A growing body of evidence suggests that individuals have time-inconsistent preferences. Even when they do not, policy makers who fear to loose elections will apply discount rates that decrease in relative time when they consider investment projects. To ináuence future choices, current strategic investments or investment subsidies should be larger for technologies that are strategic complements to future investments, further upstream in the supply chain, and characterized by longer maturity. A quantitative assessment suggests that time inconsistency can rationalize subsidies at similar levels as market failures such as externalities can. Furthermore, the two e§ects are superadditive: Time inconsistency and strategic investments are thus especially important for long-term policies associated with externalities.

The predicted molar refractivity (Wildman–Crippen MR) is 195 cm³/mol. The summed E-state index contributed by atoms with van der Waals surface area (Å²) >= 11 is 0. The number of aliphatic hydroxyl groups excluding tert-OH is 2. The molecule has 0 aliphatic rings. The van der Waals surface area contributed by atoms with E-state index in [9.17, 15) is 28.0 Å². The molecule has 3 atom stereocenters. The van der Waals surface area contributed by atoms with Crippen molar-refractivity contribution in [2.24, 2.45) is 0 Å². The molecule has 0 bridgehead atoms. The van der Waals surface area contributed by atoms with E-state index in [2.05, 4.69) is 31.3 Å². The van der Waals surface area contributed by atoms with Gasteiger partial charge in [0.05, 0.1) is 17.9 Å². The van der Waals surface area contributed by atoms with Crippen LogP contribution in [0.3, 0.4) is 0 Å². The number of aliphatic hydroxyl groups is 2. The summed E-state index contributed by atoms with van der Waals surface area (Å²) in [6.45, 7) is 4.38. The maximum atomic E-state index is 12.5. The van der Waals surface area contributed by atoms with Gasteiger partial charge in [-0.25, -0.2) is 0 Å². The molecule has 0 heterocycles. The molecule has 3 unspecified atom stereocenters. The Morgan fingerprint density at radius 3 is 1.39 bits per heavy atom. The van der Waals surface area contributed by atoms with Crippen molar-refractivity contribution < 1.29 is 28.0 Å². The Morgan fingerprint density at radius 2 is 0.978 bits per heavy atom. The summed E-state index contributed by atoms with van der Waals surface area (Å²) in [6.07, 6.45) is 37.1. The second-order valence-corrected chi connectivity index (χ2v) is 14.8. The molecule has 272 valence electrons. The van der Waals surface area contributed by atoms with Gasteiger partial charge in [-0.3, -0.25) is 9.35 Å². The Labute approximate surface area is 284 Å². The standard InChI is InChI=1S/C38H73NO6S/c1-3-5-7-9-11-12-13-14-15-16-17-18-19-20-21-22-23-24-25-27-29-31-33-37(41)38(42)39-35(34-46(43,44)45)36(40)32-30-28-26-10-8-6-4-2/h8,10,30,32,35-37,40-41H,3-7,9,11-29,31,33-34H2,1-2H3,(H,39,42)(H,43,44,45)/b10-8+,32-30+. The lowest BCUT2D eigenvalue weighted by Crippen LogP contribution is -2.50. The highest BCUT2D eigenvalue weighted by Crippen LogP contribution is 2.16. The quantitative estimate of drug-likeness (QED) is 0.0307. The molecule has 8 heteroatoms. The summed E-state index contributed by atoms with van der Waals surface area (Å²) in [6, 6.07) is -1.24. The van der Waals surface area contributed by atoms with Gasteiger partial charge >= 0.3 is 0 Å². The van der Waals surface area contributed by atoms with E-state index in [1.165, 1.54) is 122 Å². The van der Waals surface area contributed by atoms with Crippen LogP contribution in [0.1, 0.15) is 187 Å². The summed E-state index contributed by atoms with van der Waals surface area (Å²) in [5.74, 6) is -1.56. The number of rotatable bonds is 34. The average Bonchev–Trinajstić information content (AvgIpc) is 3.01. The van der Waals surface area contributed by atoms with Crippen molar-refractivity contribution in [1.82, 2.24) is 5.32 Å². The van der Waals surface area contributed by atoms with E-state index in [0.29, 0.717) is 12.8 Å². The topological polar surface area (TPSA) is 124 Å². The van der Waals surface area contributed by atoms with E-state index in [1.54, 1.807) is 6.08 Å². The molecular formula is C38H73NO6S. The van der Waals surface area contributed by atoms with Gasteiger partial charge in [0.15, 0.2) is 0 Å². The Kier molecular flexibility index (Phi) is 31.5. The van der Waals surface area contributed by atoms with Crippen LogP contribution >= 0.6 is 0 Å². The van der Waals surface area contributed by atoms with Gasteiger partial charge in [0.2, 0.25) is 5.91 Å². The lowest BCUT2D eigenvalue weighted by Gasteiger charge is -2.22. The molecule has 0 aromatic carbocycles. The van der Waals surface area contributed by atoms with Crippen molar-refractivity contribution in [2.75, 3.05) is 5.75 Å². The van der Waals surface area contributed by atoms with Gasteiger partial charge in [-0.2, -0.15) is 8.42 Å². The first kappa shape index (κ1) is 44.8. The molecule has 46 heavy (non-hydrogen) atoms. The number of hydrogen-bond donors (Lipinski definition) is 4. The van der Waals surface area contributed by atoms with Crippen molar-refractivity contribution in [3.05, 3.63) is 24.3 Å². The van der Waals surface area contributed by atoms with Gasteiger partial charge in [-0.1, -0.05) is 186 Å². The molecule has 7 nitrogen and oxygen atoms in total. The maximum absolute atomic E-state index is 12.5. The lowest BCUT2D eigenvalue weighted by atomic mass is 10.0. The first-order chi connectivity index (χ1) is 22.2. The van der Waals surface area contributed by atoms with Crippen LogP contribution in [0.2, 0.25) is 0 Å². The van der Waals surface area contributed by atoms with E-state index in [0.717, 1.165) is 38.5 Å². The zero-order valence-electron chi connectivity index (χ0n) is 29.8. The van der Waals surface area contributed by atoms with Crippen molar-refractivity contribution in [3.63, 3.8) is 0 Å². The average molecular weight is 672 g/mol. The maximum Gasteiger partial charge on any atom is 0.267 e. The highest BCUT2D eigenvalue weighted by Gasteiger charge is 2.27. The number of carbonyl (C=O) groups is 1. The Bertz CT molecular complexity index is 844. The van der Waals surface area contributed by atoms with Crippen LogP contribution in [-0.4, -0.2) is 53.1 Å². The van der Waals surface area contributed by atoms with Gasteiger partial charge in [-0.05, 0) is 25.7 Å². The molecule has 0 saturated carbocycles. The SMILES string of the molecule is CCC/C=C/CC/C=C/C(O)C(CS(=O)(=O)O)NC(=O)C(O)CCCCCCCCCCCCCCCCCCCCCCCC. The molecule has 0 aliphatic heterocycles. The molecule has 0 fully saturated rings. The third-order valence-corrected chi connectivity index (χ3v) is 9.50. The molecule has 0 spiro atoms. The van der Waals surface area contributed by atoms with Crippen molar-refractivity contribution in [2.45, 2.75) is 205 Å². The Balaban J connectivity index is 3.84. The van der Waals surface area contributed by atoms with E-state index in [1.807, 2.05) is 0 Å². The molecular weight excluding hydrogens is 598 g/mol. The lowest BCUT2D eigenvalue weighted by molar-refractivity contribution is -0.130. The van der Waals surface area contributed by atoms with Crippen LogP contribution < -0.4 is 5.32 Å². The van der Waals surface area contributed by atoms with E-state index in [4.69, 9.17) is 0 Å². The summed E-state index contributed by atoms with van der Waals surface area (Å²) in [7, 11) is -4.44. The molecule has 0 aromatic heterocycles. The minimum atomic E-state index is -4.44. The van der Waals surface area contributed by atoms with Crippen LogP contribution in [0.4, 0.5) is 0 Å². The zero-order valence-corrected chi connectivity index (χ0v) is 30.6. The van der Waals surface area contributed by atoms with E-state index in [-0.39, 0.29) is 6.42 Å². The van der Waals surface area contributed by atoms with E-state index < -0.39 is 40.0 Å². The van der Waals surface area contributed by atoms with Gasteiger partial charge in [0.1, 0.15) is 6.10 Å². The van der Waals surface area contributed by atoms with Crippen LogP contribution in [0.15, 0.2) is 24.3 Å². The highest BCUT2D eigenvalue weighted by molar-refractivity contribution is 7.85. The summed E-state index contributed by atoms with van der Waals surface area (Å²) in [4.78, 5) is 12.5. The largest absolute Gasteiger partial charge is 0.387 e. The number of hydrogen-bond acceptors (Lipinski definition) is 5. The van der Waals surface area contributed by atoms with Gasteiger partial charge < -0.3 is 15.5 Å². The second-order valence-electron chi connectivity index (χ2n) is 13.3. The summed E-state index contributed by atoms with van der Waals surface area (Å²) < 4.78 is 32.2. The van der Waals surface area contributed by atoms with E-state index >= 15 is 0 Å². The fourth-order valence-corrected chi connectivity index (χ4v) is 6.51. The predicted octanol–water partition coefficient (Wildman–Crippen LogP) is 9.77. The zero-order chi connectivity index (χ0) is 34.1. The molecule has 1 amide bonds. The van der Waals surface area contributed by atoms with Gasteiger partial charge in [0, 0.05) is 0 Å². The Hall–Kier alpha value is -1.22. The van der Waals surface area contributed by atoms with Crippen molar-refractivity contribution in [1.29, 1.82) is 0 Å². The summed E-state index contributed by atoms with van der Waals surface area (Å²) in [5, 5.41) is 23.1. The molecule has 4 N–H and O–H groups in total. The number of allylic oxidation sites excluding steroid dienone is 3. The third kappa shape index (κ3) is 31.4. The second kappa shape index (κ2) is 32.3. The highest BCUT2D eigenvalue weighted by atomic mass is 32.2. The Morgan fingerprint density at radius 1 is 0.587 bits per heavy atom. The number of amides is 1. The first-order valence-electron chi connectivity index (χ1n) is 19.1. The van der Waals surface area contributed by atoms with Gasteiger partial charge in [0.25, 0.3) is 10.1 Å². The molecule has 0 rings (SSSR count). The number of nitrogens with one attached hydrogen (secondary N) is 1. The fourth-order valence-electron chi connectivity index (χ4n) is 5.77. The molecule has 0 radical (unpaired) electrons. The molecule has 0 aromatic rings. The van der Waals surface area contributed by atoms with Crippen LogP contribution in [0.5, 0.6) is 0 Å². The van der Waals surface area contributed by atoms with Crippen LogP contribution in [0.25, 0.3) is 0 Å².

Time inconsistency; hyperbolic discounting; investment policy; production chain; green vs. brown technology; climate change.;
- D90: General
- H20: General
- O38: Government Policy
- Q50: General
Journal of Political Economy, vol. 128, n. 7, July 2020, pp. 2653–2689